A little over a year ago, on Dec. 18, 2015, I walked out the doors of the Los Angeles Times after 27 years, having asked a security guard to take this picture of my farewell. And yes, I’m wearing my 25-year watch and my Thank God It’s Friday Hawaiian shirt. As one of 92 people leaving the newspaper in the Class of 2015, I was through with copy editing, through with daily journalism and most certainly through with The Times. I have only been back to the newsroom once and I found the mood among my former co-workers so bleak that I have no plans to return.
I had already canceled my subscription to The Times that morning. The day after leaving the paper, I deleted all my bookmarks to latimes.com and laobserved.com and embarked on a new life, refashioning myself as a writer and literary person.
Retirement in America today is a full-time job of navigating bureaucracies and filling out paperwork. Do be sure to sign up for Medicare as soon as you can to avoid lifetime penalties. Making the mental transition to retirement is not a quick process: It was a considerable adjustment to devise a new framework for my life after working to support myself since I was 19. Some of my former colleagues have taken other jobs and some are doing nothing, in fact, one friend plans to write a book about doing nothing consisting of 200 blank pages. But I left The Times for one reason: to write about the Black Dahlia case – and I’m posting this as an anniversary update for everybody who asks about the book.
I began researching the 1947 killing of Elizabeth Short in the summer of 1996 and wrote about it for a 1997 “nondupe” or Column One, which was the second time the Black Dahlia case had been on the front page of The Times in the newspaper’s history. Unlike the other Los Angeles newspapers, which gave the killing heavy front page play every day, The Times was squeamish about crime news and relegated the story to the inside pages except for one day when police mistakenly assumed the killer had been captured. Alas, Cpl. Joseph Dumais was just another fraud – one of so many who have attached themselves to the case.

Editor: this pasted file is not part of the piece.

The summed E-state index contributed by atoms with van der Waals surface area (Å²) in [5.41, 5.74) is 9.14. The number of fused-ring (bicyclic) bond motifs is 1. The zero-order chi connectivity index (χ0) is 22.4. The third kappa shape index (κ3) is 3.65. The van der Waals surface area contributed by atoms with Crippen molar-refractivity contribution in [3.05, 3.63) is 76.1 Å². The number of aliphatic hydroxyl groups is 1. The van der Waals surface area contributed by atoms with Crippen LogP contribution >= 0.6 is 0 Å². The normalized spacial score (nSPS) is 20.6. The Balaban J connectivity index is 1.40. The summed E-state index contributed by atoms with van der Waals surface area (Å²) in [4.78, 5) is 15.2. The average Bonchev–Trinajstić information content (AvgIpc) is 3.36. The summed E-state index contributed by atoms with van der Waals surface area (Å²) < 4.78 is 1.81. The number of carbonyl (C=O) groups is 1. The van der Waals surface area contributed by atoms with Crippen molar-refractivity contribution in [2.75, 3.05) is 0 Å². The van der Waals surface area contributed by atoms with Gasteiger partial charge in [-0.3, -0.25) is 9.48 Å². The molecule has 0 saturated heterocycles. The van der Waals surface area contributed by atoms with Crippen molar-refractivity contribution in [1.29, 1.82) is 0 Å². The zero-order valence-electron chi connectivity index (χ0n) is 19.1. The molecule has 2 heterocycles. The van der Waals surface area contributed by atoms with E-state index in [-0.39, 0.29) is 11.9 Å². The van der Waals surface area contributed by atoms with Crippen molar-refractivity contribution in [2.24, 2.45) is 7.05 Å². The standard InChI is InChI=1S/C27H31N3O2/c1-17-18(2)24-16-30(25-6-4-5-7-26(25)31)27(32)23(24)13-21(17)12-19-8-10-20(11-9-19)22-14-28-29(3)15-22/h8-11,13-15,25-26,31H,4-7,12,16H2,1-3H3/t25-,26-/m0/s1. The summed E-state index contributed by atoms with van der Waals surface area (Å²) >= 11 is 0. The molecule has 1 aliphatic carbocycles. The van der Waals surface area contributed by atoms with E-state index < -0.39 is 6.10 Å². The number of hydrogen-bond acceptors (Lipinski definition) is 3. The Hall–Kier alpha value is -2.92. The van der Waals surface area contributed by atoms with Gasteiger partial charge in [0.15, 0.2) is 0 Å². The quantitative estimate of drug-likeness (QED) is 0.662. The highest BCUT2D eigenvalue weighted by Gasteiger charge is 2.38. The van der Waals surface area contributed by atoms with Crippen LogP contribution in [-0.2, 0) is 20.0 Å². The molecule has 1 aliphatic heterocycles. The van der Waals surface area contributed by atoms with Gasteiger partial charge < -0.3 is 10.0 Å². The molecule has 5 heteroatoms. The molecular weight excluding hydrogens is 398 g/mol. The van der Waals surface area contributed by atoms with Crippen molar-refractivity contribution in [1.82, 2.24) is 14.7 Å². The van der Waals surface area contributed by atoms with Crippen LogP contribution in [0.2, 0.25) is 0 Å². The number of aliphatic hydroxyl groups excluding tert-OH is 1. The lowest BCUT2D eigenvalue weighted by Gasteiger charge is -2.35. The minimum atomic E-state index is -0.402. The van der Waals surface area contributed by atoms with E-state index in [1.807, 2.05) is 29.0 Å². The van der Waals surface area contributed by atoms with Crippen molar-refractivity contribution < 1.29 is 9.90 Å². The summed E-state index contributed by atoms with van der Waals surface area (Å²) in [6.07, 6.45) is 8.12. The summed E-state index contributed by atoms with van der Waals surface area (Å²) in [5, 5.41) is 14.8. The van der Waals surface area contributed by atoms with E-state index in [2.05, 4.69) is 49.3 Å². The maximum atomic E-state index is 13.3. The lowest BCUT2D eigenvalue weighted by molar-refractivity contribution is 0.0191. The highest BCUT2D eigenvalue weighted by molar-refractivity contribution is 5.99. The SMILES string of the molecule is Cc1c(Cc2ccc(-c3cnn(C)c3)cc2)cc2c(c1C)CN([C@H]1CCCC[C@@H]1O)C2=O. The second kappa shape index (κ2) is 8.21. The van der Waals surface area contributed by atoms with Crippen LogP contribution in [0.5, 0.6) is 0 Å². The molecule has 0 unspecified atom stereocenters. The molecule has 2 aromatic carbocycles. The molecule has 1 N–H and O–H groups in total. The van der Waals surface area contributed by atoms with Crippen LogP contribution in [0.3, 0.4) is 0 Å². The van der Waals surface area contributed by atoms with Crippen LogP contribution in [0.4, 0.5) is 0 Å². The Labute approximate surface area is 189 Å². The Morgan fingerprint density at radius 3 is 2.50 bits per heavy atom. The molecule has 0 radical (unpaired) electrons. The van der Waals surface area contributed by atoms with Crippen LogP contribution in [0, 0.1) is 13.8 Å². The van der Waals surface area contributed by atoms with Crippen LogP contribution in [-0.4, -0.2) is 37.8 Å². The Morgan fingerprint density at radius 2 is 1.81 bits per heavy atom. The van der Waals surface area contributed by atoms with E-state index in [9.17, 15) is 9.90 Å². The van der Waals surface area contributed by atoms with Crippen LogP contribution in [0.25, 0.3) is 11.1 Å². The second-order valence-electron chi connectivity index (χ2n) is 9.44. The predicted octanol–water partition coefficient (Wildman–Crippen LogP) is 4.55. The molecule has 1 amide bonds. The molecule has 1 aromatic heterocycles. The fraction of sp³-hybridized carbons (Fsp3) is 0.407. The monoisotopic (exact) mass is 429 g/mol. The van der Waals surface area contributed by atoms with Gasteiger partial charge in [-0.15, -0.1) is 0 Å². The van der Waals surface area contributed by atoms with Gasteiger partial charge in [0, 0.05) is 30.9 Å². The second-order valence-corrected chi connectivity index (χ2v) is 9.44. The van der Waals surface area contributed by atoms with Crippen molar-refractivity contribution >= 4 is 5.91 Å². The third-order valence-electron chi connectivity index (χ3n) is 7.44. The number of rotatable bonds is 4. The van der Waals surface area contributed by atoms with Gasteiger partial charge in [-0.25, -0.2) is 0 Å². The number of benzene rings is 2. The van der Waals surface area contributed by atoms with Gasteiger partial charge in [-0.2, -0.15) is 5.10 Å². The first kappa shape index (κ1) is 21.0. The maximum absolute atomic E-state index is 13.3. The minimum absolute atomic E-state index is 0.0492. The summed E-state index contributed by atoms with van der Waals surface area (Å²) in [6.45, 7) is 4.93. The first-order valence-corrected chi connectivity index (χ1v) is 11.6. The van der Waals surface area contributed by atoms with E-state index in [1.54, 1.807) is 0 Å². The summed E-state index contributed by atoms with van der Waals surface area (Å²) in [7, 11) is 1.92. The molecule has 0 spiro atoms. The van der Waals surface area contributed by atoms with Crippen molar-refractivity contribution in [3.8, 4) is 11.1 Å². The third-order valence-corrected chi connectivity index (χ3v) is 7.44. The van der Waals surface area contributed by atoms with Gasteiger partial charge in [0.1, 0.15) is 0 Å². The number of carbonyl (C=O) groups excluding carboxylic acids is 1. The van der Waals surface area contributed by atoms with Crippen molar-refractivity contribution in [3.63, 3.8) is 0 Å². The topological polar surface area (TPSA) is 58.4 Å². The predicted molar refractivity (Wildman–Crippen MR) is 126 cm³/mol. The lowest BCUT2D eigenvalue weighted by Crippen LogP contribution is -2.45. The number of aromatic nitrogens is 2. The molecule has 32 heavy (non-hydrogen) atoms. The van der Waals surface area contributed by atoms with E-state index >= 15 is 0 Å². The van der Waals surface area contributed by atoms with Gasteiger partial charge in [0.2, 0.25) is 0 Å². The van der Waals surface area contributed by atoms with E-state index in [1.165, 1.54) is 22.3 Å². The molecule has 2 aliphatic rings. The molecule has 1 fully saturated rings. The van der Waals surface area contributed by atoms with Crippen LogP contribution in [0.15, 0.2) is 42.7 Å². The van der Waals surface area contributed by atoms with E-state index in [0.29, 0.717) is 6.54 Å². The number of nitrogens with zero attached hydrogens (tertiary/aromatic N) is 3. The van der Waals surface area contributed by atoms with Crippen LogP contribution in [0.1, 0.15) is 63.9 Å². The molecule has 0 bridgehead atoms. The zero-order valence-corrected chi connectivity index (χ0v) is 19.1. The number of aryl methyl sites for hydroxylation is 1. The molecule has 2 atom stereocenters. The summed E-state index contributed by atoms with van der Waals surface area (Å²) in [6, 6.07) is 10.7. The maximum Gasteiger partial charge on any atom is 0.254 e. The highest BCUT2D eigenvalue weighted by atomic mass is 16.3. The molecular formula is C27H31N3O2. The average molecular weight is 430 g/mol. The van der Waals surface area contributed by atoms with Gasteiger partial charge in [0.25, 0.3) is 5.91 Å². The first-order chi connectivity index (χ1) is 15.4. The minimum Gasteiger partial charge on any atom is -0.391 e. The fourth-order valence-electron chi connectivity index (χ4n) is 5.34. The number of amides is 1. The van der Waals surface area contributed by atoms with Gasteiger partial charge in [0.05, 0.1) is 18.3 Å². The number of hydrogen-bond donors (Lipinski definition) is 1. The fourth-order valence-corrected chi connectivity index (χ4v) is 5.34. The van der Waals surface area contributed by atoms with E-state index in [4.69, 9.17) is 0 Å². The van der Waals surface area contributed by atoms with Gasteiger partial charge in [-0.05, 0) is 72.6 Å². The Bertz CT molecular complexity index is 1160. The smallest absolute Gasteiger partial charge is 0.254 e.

The only option for me this year was to start writing all over again. I’m not who I was 20 years ago and I certainly don’t write the way I did then. Neither of my first two drafts could be salvaged, although they serve as terrific notes.
Fortunately, our friends the genealogists have done magnificent work in the last 20 years in getting old newspapers online and gaining access to official records. Not even The Times was entirely online when I began my research. Now anyone can get online access to The Times and dozens of other historic newspapers, although the Los Angeles Examiner, Herald-Express, Daily News and the Mirror remain maddeningly inaccessible except on microfilm. In 1997, I was told by one petty bureaucrat that I would need a court order to get certain information. Now, thanks to the legions of genealogists, it’s gladly handed over for the cost of copying.
I have also found someone to transcribe the hours and hours of taped interviews – now converted to mp3s — that I conducted back in the 1990s. Many of my subjects are gone now or no longer giving interviews, so I’m fortunate to have everything preserved.
I envision the book’s basic structure in four parts: The life of Elizabeth Short; her death and the police investigation; the myth – in which the Black Dahlia case has been transformed into fiction and folklore; and then – and only then — a possible solution.
At the moment, I am writing about Elizabeth Short’s bus trip from Boston to Los Angeles in the summer of 1946. I had hoped to be further into the book, but writing about this particular killing and this particular young woman is a laborious, time-consuming task – unless you are the sort of “post-factual” author who fills several hundred pages with fictional nonsense. I have to say that for the first time in my life I am able to focus all my energy on the book without the demands of a full-time job, a labor-intensive blog, etc. It feels great.